I have a friend who grew up in Communist Poland, and holds a low opinion of any type of nationalism. She refers to it as tribalism, an inward-looking and other-fearing blind spot clung to by otherwise reasonable people. Europe in the twentieth century tore itself apart through fearful and militarised adherence to ethnic nationalism. We need fewer boundaries, she says, not more.
But I grew up in the United States, and while I see her point, I also see Scottish independence as an opportunity to create a constitutionally democratic project along similar lines to the USA. Such a project could invoke the same aspiration and idealism that inspired my country of origin when it declared itself independent from the British monarchy. That is not the same as believing that it will necessarily attain all those aspirations, or will exist free of anti-democratic internal forces; the USA certainly hasn’t and never did!
We’re all flawed humans, we have complex webs of identity and loyalty and motivation, and we will never, ever live in a utopia. We’ll always have boundaries of some sort – it is the human condition – so perhaps the best we can do is try to choose our boundaries for wise and well-meaning reasons, and hold ourselves as best as possible to honourable and generous aspirations.
When I grew up, I was taught that my country was the best one in the world. It was the best, the strongest, the wealthiest, the most morally upstanding and the place where everyone else wanted to live. Tribalism on a large scale. When I moved abroad, I stepped outside that constructed box and saw it through other’s eyes: admired but also resented; certainly not as morally upstanding as I had been led to believe; creating so many of the problems that it claims to be policing or helping with foreign aid. I became deeply cynical, all idealism stamped out of me by shame for my narcissistic, spoiled and bullying country. And gradually I learned to distinguish between my nation, my elected government and my state – three different elements of what is often regarded as a single entity. In the lead up to the Scottish referendum, I’ve allowed myself to feel some pride for American constitutional democracy, whatever its practical shortcomings. And whichever way the vote turns on 18th September, I am also proud of the liberal ideals which thrive here in Scotland.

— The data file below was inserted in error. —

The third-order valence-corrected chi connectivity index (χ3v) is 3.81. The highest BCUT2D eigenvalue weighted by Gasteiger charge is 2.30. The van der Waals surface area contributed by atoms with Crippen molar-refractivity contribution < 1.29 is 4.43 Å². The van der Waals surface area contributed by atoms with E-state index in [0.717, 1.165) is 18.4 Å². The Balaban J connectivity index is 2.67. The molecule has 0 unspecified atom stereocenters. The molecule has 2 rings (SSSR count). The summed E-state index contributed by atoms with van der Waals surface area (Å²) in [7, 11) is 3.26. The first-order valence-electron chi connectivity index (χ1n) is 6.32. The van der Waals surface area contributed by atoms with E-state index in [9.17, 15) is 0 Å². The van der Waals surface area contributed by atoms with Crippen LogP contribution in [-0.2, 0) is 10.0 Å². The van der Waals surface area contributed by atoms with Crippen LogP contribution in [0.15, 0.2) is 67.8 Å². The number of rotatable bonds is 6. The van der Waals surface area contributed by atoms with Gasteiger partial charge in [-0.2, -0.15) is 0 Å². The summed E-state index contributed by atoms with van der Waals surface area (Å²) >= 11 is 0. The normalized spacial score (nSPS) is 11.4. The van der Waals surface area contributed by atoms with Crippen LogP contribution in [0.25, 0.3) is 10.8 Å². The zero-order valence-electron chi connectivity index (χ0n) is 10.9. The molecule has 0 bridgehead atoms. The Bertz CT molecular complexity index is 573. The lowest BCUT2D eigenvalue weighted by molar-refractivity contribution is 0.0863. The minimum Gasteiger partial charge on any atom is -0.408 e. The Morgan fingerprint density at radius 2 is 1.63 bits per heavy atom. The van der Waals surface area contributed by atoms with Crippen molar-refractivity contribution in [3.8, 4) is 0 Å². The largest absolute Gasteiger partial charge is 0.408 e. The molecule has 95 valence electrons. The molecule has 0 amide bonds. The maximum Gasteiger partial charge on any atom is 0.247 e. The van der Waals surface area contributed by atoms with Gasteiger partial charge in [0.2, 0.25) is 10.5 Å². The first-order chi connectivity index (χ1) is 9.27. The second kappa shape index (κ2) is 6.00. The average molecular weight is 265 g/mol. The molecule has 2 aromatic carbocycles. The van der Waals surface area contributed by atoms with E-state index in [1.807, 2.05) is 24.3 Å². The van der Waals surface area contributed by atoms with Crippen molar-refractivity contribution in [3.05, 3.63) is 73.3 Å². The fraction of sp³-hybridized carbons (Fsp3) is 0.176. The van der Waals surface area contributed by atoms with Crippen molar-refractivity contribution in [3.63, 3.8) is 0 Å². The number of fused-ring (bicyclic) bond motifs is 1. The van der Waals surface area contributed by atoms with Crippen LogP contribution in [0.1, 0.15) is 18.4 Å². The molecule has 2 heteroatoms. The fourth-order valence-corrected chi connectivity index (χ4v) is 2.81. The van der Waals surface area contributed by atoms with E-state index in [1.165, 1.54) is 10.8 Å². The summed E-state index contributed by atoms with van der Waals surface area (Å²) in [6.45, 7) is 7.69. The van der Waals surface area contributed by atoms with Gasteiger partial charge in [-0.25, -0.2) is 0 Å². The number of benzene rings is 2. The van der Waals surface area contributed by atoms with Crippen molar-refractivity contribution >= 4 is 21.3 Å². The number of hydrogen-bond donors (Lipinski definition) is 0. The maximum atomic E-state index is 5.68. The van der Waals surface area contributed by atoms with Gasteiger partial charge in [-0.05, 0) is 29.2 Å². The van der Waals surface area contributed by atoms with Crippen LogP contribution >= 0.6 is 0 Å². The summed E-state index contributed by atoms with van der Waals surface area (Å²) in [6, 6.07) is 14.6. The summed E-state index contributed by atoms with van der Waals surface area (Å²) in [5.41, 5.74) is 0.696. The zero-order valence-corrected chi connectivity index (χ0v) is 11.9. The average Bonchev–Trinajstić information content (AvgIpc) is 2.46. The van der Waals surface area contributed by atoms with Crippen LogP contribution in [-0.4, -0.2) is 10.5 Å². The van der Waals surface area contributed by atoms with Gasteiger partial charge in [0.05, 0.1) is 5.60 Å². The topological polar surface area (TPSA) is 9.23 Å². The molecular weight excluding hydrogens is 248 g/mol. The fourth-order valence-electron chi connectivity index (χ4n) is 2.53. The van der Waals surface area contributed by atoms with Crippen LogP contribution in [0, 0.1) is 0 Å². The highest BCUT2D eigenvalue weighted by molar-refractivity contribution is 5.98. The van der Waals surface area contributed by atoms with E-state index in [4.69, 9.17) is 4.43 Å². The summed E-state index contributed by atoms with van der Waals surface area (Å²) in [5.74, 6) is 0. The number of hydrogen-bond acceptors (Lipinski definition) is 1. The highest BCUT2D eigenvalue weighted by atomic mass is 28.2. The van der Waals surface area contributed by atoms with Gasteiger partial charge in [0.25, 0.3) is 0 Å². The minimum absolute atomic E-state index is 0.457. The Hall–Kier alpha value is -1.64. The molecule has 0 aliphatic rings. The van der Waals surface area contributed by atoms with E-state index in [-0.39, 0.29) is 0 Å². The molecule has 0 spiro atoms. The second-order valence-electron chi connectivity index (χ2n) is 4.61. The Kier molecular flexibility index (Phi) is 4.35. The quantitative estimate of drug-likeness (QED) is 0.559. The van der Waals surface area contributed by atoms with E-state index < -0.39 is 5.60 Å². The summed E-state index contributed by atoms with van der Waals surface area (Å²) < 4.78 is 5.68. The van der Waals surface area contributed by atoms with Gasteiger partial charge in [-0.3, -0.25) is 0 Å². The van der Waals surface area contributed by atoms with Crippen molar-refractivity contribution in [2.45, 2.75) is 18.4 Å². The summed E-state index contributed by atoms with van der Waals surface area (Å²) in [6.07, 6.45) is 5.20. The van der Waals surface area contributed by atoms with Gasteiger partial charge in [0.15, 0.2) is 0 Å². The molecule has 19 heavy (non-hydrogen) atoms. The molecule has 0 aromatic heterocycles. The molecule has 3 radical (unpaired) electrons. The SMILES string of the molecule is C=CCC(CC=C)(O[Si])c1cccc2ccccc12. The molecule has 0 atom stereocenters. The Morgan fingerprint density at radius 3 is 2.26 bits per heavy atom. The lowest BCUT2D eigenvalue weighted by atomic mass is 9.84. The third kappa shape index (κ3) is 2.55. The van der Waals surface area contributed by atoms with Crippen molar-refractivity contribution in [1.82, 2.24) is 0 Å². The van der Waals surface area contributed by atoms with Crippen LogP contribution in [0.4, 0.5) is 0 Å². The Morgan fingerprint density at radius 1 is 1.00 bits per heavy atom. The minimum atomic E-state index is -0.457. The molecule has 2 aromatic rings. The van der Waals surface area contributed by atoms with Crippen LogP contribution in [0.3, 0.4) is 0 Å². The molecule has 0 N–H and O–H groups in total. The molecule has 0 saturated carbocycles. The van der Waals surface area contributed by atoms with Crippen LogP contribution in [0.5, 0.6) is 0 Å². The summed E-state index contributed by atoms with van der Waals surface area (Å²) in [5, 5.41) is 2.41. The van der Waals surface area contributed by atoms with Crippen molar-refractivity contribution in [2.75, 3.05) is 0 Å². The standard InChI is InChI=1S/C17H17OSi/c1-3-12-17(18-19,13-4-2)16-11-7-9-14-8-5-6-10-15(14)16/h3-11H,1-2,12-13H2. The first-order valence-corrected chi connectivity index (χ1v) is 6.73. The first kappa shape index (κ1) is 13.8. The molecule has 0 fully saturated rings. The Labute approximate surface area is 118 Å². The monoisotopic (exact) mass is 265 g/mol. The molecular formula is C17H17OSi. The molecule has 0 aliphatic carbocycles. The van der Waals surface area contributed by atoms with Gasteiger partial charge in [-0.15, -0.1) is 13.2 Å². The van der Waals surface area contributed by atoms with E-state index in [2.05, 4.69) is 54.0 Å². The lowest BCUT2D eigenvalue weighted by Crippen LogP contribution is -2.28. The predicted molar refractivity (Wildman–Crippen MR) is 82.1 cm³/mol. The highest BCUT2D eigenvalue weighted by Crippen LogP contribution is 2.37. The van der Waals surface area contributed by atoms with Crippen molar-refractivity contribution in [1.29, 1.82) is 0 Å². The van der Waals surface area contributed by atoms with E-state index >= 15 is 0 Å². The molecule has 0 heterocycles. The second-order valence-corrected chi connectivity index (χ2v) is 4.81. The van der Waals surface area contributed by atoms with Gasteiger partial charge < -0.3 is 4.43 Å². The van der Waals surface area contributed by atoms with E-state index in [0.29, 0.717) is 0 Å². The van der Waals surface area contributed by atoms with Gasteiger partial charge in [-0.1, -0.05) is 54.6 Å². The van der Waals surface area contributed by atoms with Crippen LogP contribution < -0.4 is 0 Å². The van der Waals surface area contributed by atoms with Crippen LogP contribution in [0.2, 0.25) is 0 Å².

A final anecdote: my brother and I were recently talking about the concepts of personal and political authority. He recounted something he’d once heard in a radio interview on NPR (America’s National Public Radio) at some point following 9/11. The guest speaker, a foreign national, was asked what he considered to be America’s most important global contribution, and the man replied “informality.” He went on to elaborate that the American democratic system – however imperfect in real practice – in principle allows for and encourages the challenge to authority. The US constitution enshrines the right of citizens to choose and to question their government and the responsibility of the various branches of government to check and contain one another’s power through systematic processes. This ‘informality’ of which he spoke is the confrontation of pomposity and self-aggrandisement; it is the voice of the child observing that the emperor has no clothes; it is the principle that people matter more than formal institutions.
Organisational systems – including families, clans, teams, tribes and nation-states – are living networks that grow and change constantly. Systems of governance exist for us, not us for them; institutions which exist for their own sake become calcified, bloated and indifferent. I would love to see a Scotland (independent or not) which thrives as a healthy network, not a rigid structure; a Scotland whose people live and work with all their hearts for a fair, respectful, inclusive, responsive, creative and compassionate social compact, not an implacable fortress of authority. Do I believe we can do that? Yes.